The best process I've seen is the one I myself went through when joining P&G (quite a few years ago now ...!) Since then I worked for many years as an external consultant, and was able to be accepted as "one of us" by every team I worked with, usually by the first day I started. In fact, people were usually shocked when they were later reminded I was actually an outsider and was going to leave soon, in spite of having been told my temporary status openly right up front.
Here's a generalised version of the best etiquette to use to integrate yoruself:-
0. This is actually an additional point: it's a good idea to make friends with the receptionist, even as you arrive. She (or he) carries a very important function introducing you to callers, and many people will go to her to size up anyone they don't know in the company. If you tell her who you are, who you will be working for, and what you will be doing, she will immediately begin to smoothe your arrival Behind the Scenes.
1. This is where you start in earnest: Meet your Boss, and take notes of what he (or she) says. Especially note the precise words he uses to state your goals and your title. It is important to get the words right, since every company has its own unique language and you want to begin sounding like an insider as soon as possible. Also, he will notice you doing it and will give you credit for fitting in quickly.
1a. If you've not already done it, you may go to HR to complete any paperwork that's necessary. Of course, you will have met them already, but a formal "welcome to the team" is important. In some companies they may want to give you some additional directions about how to fit in.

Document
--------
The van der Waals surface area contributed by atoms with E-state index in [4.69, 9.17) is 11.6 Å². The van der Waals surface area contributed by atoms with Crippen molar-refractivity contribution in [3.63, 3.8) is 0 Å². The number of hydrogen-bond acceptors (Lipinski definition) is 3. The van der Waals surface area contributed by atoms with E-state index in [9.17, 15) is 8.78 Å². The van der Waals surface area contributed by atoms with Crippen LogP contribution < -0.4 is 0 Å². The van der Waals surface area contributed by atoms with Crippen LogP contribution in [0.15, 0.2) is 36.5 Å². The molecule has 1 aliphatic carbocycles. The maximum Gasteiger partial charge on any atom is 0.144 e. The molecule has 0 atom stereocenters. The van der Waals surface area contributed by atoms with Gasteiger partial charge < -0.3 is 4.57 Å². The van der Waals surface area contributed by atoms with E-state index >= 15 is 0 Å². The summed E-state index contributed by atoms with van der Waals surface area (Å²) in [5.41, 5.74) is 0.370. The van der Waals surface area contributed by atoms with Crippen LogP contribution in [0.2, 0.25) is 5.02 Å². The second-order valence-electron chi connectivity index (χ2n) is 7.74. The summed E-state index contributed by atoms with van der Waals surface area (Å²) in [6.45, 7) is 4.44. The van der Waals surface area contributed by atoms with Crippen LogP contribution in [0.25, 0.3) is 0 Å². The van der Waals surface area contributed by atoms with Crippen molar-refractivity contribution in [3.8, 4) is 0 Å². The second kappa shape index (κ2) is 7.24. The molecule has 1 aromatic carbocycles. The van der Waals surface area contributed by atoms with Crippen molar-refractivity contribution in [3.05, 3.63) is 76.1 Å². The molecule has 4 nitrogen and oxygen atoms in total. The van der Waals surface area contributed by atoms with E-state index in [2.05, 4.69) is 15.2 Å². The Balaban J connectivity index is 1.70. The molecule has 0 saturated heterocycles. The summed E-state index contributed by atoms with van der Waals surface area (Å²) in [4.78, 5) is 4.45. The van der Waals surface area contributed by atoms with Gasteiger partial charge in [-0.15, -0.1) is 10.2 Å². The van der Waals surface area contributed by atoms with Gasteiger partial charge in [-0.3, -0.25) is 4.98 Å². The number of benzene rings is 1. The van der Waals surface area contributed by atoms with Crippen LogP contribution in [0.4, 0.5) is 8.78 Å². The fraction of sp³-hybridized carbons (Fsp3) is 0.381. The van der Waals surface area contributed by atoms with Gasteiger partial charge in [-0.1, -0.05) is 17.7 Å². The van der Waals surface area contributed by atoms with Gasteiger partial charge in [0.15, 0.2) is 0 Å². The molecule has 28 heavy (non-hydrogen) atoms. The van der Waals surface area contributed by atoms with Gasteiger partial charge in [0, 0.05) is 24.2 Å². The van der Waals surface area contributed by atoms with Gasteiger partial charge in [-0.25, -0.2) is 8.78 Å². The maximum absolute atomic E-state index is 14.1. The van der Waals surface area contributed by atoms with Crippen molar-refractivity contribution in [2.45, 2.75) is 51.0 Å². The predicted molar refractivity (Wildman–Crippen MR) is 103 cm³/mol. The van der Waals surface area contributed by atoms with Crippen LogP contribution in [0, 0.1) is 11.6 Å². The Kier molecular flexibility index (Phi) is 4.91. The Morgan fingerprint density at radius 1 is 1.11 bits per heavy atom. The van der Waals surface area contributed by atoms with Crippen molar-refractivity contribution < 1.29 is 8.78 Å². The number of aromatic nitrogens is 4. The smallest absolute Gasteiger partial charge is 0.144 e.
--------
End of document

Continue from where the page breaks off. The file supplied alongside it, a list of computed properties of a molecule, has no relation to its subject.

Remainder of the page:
2. Go to your workstation, leave something personal at your desk, and take a notebook. At this point you've "arrived".
3. Look around your workstation and introduce yourself to the people you see there.
3a. If you are going to be the manager responsible for a large team it might be appropriate for you to call a team meeting at this point - so they can see your face and hear you say a few words about yourself. If they ask questions you can either handle them immediately, or (more likely) thank the questionner and say that you'd like to come back to them with a proper answer in a few days' time after you've got fully familiar with the situation.
4. Next, find out the names of everyone in your work team, and meet them individually, 1:1. A suggested agenda for these 1:1 meetings is included below.
5. Then meet your boss' peers - other managers, who's opinion matters to your boss and to your own career.
6. Then seek out the heads of other departments and introduce yourself to them.
By this time you'll probably have met pretty much everyone, and a very useful final step is to:-
7. Meet with the top manager of the company - the MD / GM / CEO / Site Manager / etc. - you may well be introduced briefly on your first day, but actually is best done again after you've met everyone else. This gives you an opportunity to show what you've learned, and demonstrate that you are taking personal responsibility for making sure you align your work with his vision and leadership. It may only take a few minutes, or be a more formal process lasting 1/2 hour, but is worth doing.
The other related question is what to do as you meet each person, and here's a suggested agenda:-
a) find out the person's name, title, functional role, and contact from others first.
b) call them, introduce yourself, and suggest a short meeting to get to know each other, and agree the time
c) when you meet, introduce yourselves to each other. Here's a checklist of points to inclued:-
name, title, who is your boss, what is your mission -
then a bit about your past experience, how you came to join the company, and what your ambitions are -
then spend some time discussing the company - what's good about it and what are the goals for the year, in particular how each of you plans to make a difference.
Who goes first in the conversation depends a lot on the personality of the person you're meeting - some people will want to talk about themselves first, others will want you to spill the beans first. Some may want you to be crisper and more formal, others may appreciate a more casual style that nonetheless covers all the important points.
Finish up each meeting by discussing mutual expectations - start by asking "is there anything you specifically expect from me in my role?" and then go on with your own expectations, if it is appropriate in your relative status.